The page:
Luke 1:26-56 continues our journey through Luke’s infancy narrative. There are two scenes and three sections that make up this set of verses.
- First, we see Gabriel visiting Mary to tell her she will give birth to the heir of the throne of David. – Luke 1:26-38
- Second, Luke records Mary’s travel to Judea from Galilee to visit her relative Elizabeth who is pregnant with JtB (see last week’s post) – Luke 1:39-45
- Finally, in response to these events, we hear Mary’s song of worship to the Lord for the things that have taken place. – Luke 1:46-56
Luke 1:26-38 – Gabriel’s Second Task
In the sixth month, God sent the angel Gabriel to Nazareth, a town in Galilee, to a virgin pledged to be married to a man named Joseph, a descendant of David. The virgin’s name was Mary. The angel went to her and said, “Greetings, you who are highly favored! The Lord is with you.” Mary was greatly troubled at his words and wondered what kind of greeting this might be. But the angel said to her, “Do not be afraid, Mary, you have found favor with God. You will be with child and give birth to a son, and you are to give him the name Jesus. He will be great and will be called the Son of the Most High. The Lord God will give him the throne of his father David, and he will reign over the house of Jacob forever; his kingdom will never end.” “How will this be,” Mary asked the angel, “since I am a virgin?” The angel answered, “The Holy Spirit will come upon you, and the power of the Most High will overshadow you. So the holy one to be born will be called the Son of God. Even Elizabeth your relative is going to have a child in her old age, and she who was said to be barren is in her sixth month. For nothing is impossible with God.” “I am the Lord’s servant,” Mary answered. “May it be to me as you have said.” Then the angel left her.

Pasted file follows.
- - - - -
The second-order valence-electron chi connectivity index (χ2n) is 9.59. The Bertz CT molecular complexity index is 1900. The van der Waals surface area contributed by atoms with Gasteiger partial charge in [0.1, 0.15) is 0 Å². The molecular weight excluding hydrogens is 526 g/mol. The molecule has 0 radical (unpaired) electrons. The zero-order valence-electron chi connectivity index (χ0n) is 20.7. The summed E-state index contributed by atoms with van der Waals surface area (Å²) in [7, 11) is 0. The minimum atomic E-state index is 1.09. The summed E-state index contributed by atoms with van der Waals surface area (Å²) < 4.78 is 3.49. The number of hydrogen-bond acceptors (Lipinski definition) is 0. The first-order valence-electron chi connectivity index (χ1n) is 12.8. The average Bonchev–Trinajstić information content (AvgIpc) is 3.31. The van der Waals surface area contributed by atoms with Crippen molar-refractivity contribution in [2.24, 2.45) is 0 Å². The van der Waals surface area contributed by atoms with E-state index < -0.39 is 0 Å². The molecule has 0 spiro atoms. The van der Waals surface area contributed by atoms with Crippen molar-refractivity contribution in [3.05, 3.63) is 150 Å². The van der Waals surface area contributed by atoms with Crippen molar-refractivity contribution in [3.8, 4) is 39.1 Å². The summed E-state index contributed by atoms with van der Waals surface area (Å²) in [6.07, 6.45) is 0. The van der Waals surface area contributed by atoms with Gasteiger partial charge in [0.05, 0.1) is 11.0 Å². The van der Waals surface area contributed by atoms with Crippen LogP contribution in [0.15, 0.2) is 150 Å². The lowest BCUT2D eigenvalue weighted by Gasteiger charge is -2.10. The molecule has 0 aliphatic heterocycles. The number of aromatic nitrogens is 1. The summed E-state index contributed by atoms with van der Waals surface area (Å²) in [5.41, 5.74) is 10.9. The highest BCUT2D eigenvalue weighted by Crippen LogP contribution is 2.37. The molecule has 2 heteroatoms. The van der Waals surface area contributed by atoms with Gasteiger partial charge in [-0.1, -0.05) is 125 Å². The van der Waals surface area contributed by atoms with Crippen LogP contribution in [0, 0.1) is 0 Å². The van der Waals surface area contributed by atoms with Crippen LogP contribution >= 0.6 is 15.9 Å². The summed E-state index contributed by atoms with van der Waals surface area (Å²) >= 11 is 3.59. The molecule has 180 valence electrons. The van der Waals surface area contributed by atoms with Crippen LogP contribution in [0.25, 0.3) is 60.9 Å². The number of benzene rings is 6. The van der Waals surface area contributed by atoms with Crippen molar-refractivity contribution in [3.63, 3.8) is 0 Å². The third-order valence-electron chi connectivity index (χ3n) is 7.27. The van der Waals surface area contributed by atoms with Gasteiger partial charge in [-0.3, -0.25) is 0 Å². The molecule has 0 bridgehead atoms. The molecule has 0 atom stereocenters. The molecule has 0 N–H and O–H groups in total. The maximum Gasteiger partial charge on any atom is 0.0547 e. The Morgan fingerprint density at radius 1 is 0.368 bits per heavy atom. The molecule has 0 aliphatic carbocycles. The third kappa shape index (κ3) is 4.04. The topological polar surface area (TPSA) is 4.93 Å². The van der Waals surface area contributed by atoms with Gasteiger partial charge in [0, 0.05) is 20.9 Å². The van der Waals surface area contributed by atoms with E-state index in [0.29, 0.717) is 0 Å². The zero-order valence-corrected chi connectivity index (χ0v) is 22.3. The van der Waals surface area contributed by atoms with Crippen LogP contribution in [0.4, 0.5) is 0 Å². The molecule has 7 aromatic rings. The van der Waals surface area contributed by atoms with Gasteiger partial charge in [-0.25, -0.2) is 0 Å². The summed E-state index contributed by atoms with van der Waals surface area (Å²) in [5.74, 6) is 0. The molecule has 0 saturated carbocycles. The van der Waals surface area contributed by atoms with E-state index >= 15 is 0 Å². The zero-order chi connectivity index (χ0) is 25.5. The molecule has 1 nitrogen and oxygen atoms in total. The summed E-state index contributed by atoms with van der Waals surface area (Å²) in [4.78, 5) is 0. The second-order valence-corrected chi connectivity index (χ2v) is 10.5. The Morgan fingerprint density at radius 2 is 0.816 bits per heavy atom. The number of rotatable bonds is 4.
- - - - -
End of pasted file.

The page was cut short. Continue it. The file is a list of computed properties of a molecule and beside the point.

Our last passage left off with Elizabeth remaining in seclusion for five months. Our current passage picks up by saying, “In the sixth month…” This likely refers to the sixth month of Elizabeth’s pregnancy. It is at this time that God sends Gabriel to go tell Mary she will soon bear a son. Just as in our prior passage, Gabriel’s presence frightens the recipient of his message, but Gabriel eases Mary’s fears just as he did for Zechariah. Except with Mary instead of affirming that Mary’s prayer had been heard (how could she have known to be praying for such an event as is going to be told?), Gabriel simply says that Mary has “found favor with God.” In contrast to the vision to Zechariah which was in the Temple and attested to by many worshippers, Gabriel now goes to the small town of Nazareth in the region of Galilee. Luke needed to indicate the region because his readers probably hadn’t heard of Nazareth. Another contrast is that in the prior passage, Gabriel was sent to the father to be, Zechariah, here we see Gabriel going to the mother to be. Is there any significance to this? Well maybe just to say that in the parallel Old Testament accounts of angelic visions accompanied by a miraculous birth, this was the norm. All of these miraculous births resulted in an individual who would be used to begin something significant in the history of God’s people. Isaac became the father of Israel, Samuel heard from God in a time when “the word of the Lord was rare,” Samson was used mightily against the Philistines.